The Twenty Years' War is (almost) over
Victory was in the air, and it seemed the appropriate thing to do.
George W. Bush, perhaps nostalgic for the service he'd abandoned in 1971, wore a military pilot's uniform as he stepped out of a fighter plane onto the deck of an aircraft carrier. The ship was full of troops returning to California after they'd defeated the Iraqi army in only six weeks of fighting.
The ship had nearly reached the coast after a week at sea, but it was taken back out into the ocean and turned around to create a more dramatic effect for TV. Bush stepped up to a podium and announced: "Major combat operations in Iraq have ended."
It was May 2, 2003, and what Bush meant — that the invasion was over and the occupation had begun — was correct. But his critics faulted him for implying something that wouldn't happen for another seven years.
Last night was the official deadline for the removal of combat troops as agreed upon by the U.S. and Iraq. In an 18-minute speech from the Oval Office, Barack Obama paraphrased Bush by saying, "Tonight, I am announcing that the American combat mission in Iraq has ended. Operation Iraqi Freedom is over, and the Iraqi people now have lead responsibility for the security of their country."
Obama acknowledged indirectly the violent attacks in 13 cities just days after the last U.S. brigade left on August 18, but said: "Even as Iraq continues to suffer terrorist attacks, security incidents have been near the lowest on record since the war began."
The next deadline, at the end of 2011, will see the removal of the remaining 50,000 U.S. troops — left behind to continue training the Iraqi army.
"The United States has paid a huge price to put the future of Iraq in the hands of its people," Obama said. The question that's being asked at this stage is: "Was it all worth it?" Was it worth 4,417 U.S. lives, 32,000 maimed U.S. soldiers, $3 trillion and the loss of American prestige abroad to get rid of three nasty individuals — Saddam, Uday and Qusay — and regain access to lots and lots of oil?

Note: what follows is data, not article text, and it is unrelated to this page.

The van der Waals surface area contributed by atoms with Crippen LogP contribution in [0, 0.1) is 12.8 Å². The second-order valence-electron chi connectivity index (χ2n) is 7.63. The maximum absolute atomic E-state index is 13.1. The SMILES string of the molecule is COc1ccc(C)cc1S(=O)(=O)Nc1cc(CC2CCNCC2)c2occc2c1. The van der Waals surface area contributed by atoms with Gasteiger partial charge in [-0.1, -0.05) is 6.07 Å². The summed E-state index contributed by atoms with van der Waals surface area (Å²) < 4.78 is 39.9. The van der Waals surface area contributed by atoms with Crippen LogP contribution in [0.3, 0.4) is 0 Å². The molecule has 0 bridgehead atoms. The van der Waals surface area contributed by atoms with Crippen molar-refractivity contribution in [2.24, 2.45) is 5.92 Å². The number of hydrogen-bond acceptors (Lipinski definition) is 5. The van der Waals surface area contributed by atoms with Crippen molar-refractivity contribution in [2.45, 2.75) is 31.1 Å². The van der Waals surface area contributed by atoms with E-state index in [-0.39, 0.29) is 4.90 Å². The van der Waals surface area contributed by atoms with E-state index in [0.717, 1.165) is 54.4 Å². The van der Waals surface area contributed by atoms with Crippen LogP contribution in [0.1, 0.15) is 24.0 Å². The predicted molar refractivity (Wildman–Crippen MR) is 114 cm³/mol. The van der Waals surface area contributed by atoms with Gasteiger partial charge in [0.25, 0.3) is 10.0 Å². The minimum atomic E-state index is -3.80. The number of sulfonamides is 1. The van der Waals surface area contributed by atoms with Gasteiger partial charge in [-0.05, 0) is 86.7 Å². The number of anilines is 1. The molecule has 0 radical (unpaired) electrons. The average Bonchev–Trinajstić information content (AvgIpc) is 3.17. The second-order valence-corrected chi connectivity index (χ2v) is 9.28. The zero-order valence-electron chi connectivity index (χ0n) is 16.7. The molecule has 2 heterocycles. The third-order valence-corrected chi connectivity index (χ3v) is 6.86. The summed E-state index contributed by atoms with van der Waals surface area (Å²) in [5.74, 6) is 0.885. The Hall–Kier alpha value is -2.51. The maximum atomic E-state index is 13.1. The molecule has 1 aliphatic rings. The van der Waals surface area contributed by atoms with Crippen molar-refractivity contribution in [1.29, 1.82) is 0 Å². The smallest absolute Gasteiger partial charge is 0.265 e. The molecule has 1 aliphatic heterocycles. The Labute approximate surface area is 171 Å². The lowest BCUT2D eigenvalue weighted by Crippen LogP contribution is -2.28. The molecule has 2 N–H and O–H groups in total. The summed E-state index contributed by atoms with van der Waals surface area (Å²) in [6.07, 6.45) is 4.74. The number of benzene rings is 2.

Bret Stephens, deputy editorial page editor of The Wall Street Journal, takes the long view, back to the first Gulf War. He says the Iraq War, 1991-2011, ought to be called the Twenty Years' War.
"It matters what we call our wars," writes Stephens, "lest we fail to understand them — and lest we repeat them, because we failed to understand."
Stephens points out that the 1990s were spent trying to contain Saddam Hussein through sanctions, no-fly zones and occasional air strikes. The author faults the senior George Bush for not anticipating this, when he could have occupied the whole country in 1991.
Patrolling the no-fly zones was costing the United States $1 billion a year and — just before 2001 — $1 billion a month. Iraqis were deprived of commerce and even enough to eat. Obviously this was not a good solution. But neither was destroying the whole country, then trying to rebuild it. An entire generation has now grown up without experience of civilized society.
Iraqis have been voting, but their country still has no functioning government. The U.S. has spent $22 billion to train 675,000 security officers — including 300,000 local police officers — but 300 Iraqis still get killed, on average, by bombs every month. But, hey! They have internet cafés now (when they have electricity).
One and a half million Iraqis are displaced within Iraq. Two million others have left the country. And between 100,000 and one million are dead.
The lesson is perhaps that modern wars really can last 20 years and that we should look before we leap.